Cash's version of "Ring of Fire" was never released as a single in the UK. However, in 1993 and 1994, it gained significant radio airplay in the UK after it was used in a popular television commercial for Levi's. In 2005, Liverpool FC fans began singing the song at matches during the run-up to that year's Champions League Final, and it has been a staple song for the team's fans ever since.[19]

Wall of Voodoo's cover version was featured in the 1981 avant-garde pornographic film Nightdreams.[20]


  1. ^ "100 Greatest Country Songs of All Time". Rolling Stone. 1 June 2014.
  2. ^ Grein, Paul (2010-09-24). "Chart Watch Extra: Songs From The Last Century". Nielsen Business Media. Yahoo! Music. Archived from the original on 2010-10-05. Retrieved 2012-03-22.
  3. ^ "Obituary: Anita Carter". The poem was "Love's Ring Of Fire by Bob Johnston, according to Johnny Cash by Stephen Miller. The (London) Independent. August 4, 1999. Retrieved on March 23, 2007.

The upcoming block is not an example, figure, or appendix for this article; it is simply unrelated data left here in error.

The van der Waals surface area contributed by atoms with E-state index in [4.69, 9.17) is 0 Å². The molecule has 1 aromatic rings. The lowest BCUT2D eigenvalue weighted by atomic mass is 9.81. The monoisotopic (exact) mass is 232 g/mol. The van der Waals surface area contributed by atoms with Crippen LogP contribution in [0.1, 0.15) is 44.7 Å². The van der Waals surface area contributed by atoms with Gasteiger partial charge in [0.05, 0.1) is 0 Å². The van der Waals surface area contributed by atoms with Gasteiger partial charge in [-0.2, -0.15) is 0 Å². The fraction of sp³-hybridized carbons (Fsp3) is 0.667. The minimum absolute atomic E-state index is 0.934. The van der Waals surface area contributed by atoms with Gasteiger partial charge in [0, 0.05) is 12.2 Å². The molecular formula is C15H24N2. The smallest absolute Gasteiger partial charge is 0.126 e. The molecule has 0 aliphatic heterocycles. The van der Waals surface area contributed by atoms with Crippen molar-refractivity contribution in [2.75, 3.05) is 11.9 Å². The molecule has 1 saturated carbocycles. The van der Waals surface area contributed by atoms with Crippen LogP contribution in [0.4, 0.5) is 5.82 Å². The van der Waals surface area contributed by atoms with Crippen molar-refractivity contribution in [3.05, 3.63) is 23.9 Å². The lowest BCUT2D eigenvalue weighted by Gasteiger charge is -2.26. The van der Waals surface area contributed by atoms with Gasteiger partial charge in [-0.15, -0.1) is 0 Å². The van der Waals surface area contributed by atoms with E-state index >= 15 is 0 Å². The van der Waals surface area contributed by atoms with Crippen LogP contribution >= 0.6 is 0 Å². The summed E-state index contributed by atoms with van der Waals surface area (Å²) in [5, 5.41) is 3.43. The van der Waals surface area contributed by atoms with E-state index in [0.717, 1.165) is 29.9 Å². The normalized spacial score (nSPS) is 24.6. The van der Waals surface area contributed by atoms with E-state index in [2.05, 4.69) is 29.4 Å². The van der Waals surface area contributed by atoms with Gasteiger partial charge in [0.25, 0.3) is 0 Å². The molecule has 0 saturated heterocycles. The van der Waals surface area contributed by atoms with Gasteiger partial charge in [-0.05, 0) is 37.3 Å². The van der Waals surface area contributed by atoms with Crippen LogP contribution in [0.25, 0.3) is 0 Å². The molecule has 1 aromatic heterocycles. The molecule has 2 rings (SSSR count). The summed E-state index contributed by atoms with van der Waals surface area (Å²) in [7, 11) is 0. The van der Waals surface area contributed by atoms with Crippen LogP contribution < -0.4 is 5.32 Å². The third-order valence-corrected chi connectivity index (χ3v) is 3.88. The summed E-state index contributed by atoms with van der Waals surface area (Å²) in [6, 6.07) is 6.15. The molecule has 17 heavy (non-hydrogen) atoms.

4. ^ Miller, Stephen (March 10, 2003). Johnny Cash: The Life of an American Icon. Omnibus. p. 117. ISBN 9780711996267 – via Google Books.
  5. ^ "Ring of Fire". RollingStone.com. December 9, 2004. Retrieved on March 23, 2007.
  6. ^ D'Ambrosio, A. (2009). A Heartbeat and a Guitar: Johnny Cash and the Making of Bitter Tears. New York: Nation Books. p. 153. ISBN 9781568586076.
  7. ^ Johnny Cash interviewed on the Pop Chronicles (1969)
  8. ^ "Cash family blocks haemorrhoid ad". BBC.com. February 18, 2004. Retrieved on March 23, 2007.
  9. ^ "Cash Family Draws Line Around 'Ring of Fire'". Fox News. 25 March 2015. Retrieved 2016-09-27.